As an introduction to the iBEAt study, a study team member will meet with a potential participant, assess enthusiasm for the study, and complete an eligibility questionnaire with the potential participant. Eligibility questionnaires will be inclusive of all inclusion and exclusion data points with the exception of clinical laboratory values.
When appropriate, informed consent will be obtained. For this purpose the study team member will review and explain necessary information with the potential participant in accordance with the requirements of the respective ethics review and human subject research regulations. The ethics-approved written comprehensive consent documents will be reviewed. Participants will be asked to provide consent to access their local medical record for clinical data for long-term follow-up (maximum 15 years after completion of the study), to store their anonymised data for at least 50 years for future research, and to store their anonymised samples indefinitely for future analyses.
If informed consent is obtained, a study identification number (Study ID) will be assigned and limited demographic data should be collected, including information to contact the participant if the need arises. A random urine sample will be taken at this point and submitted for local Urine Albumin Creatinine Ratio (UACR) analysis. Baseline study visit 1 (V1) can be scheduled, which should occur within 90 days. The screening/consent visit will last 30min - 2hrs depending on site.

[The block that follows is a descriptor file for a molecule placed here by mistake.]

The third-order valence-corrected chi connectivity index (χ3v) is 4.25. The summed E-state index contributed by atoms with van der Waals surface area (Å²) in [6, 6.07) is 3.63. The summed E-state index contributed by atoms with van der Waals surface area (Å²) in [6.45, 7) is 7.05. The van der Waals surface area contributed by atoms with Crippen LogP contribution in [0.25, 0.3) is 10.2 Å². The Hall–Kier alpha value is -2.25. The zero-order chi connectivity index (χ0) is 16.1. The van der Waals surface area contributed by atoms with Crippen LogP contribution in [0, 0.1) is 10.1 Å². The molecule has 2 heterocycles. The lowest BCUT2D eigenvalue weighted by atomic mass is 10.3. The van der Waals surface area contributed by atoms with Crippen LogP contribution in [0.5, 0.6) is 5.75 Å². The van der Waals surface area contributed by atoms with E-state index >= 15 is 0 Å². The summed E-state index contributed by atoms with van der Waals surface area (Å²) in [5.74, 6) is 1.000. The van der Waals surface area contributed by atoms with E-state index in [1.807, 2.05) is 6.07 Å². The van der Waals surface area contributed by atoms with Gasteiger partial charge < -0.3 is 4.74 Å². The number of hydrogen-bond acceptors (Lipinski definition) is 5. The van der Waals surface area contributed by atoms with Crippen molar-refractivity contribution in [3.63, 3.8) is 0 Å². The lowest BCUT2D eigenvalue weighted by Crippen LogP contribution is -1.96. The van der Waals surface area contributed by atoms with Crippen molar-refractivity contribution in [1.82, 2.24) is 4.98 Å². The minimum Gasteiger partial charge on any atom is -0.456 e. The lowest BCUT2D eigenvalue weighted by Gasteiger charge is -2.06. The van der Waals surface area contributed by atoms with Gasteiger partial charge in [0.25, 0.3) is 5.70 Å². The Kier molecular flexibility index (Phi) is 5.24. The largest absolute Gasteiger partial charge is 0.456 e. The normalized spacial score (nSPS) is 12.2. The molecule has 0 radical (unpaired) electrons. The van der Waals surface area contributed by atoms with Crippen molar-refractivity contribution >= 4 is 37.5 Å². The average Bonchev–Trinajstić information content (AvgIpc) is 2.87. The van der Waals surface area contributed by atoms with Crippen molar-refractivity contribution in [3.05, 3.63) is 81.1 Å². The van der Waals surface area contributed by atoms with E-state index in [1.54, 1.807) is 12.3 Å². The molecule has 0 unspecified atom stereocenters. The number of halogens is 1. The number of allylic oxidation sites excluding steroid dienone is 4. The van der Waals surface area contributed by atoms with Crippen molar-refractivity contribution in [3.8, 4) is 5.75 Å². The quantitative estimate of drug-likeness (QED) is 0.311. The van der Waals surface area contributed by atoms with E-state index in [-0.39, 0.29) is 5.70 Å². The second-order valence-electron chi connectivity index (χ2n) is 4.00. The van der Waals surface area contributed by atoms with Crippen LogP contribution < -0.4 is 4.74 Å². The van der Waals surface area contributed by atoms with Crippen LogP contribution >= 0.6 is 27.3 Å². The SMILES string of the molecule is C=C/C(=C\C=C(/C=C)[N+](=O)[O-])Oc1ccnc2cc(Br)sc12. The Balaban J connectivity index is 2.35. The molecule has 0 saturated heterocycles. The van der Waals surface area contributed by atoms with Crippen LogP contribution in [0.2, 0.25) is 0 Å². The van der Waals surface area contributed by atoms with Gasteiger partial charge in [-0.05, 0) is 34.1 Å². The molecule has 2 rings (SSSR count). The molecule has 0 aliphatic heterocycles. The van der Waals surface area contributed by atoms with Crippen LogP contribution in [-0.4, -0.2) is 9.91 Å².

The participant should be provided with urine collection materials for the V1 visit first morning void and advised to arrive in a fasted state (fasting for 8 hours prior to appointment), not to smoke for the 4 hours preceding the assessments, and to avoid strenuous, out of the ordinary exercise in the 24hrs before the visit. Medications (hypoglycaemic) may need to be withheld or altered for the study assessment visits to ensure participant well-being (e.g. omitting morning insulin injection to maintain blood glucose levels) and integrity of the study. If modifications are required, they will be discussed and agreed with the participant during the screening visit (to be detailed in the manual of operations).
BASELINE VISIT (Year 1)
A checklist will be administered for key activities and adherence to instructions and medication plan on the 24hrs before the visit. Blood glucose (fingertip) will be checked at the start of the visit and study assessments will not be performed if blood glucose <3.5mmol/l on arrival or if the participant reports a symptomatic hypoglycaemic event on the morning of the visit prior to arrival.
Participants will be asked to provide a urine sample. Afterwards 69,5mL blood will be collected using Standard Operating Procedures (SOPs) and collection materials provided by the central lab in a kit labelled with the study ID.
The samples will be processed locally. UACR measurement and fresh blood analysis will be performed in the local pathology lab. The rest of the samples will stored temporarily at the lab before shipment to the central lab in Malmo, Sweden. If the analysis of the baseline UACR shows a value that is inconsistent with the previous reading at screening, a 3d urine sample will be obtained at a later stage in line with local practice.